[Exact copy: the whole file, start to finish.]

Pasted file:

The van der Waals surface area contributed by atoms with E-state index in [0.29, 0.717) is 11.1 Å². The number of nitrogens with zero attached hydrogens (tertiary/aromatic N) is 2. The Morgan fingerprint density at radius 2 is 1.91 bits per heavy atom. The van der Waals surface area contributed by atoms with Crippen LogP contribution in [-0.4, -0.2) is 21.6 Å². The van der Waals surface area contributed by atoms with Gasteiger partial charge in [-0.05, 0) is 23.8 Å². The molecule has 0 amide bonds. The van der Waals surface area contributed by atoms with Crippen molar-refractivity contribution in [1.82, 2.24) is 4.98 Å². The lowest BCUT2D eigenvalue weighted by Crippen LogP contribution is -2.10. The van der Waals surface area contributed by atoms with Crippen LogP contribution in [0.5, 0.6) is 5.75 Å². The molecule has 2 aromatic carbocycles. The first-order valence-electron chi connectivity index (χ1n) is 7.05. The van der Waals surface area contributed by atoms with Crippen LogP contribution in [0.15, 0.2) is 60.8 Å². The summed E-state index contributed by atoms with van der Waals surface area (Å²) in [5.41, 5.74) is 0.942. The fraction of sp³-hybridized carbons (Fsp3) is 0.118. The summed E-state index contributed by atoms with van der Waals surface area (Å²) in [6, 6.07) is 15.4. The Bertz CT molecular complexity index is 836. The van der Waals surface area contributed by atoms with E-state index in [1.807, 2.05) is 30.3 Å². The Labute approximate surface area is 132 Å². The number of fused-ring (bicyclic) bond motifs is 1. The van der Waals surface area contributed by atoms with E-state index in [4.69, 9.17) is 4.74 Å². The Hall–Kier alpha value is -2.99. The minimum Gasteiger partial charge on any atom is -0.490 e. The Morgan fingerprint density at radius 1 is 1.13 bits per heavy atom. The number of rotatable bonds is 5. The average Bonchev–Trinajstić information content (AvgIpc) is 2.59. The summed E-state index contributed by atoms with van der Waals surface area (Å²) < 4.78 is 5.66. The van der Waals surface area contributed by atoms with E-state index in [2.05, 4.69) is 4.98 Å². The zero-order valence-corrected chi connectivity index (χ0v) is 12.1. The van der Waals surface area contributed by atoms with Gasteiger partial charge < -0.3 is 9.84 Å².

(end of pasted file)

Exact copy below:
The van der Waals surface area contributed by atoms with E-state index in [0.29, 0.717) is 11.1 Å². The number of nitrogens with zero attached hydrogens (tertiary/aromatic N) is 2. The Morgan fingerprint density at radius 2 is 1.91 bits per heavy atom. The van der Waals surface area contributed by atoms with Crippen LogP contribution in [-0.4, -0.2) is 21.6 Å². The van der Waals surface area contributed by atoms with Gasteiger partial charge in [-0.05, 0) is 23.8 Å². The molecule has 0 amide bonds. The van der Waals surface area contributed by atoms with Crippen molar-refractivity contribution in [1.82, 2.24) is 4.98 Å². The lowest BCUT2D eigenvalue weighted by Crippen LogP contribution is -2.10. The van der Waals surface area contributed by atoms with Crippen LogP contribution in [0.5, 0.6) is 5.75 Å². The molecule has 2 aromatic carbocycles. The first-order valence-electron chi connectivity index (χ1n) is 7.05. The van der Waals surface area contributed by atoms with Crippen LogP contribution in [0.15, 0.2) is 60.8 Å². The summed E-state index contributed by atoms with van der Waals surface area (Å²) in [5.41, 5.74) is 0.942. The fraction of sp³-hybridized carbons (Fsp3) is 0.118. The summed E-state index contributed by atoms with van der Waals surface area (Å²) in [6, 6.07) is 15.4. The Bertz CT molecular complexity index is 836. The van der Waals surface area contributed by atoms with E-state index in [1.807, 2.05) is 30.3 Å². The Labute approximate surface area is 132 Å². The number of fused-ring (bicyclic) bond motifs is 1. The van der Waals surface area contributed by atoms with E-state index in [4.69, 9.17) is 4.74 Å². The Hall–Kier alpha value is -2.99. The minimum Gasteiger partial charge on any atom is -0.490 e. The Morgan fingerprint density at radius 1 is 1.13 bits per heavy atom. The number of rotatable bonds is 5. The average Bonchev–Trinajstić information content (AvgIpc) is 2.59. The summed E-state index contributed by atoms with van der Waals surface area (Å²) < 4.78 is 5.66. The van der Waals surface area contributed by atoms with E-state index in [2.05, 4.69) is 4.98 Å². The zero-order valence-corrected chi connectivity index (χ0v) is 12.1. The van der Waals surface area contributed by atoms with Gasteiger partial charge < -0.3 is 9.84 Å².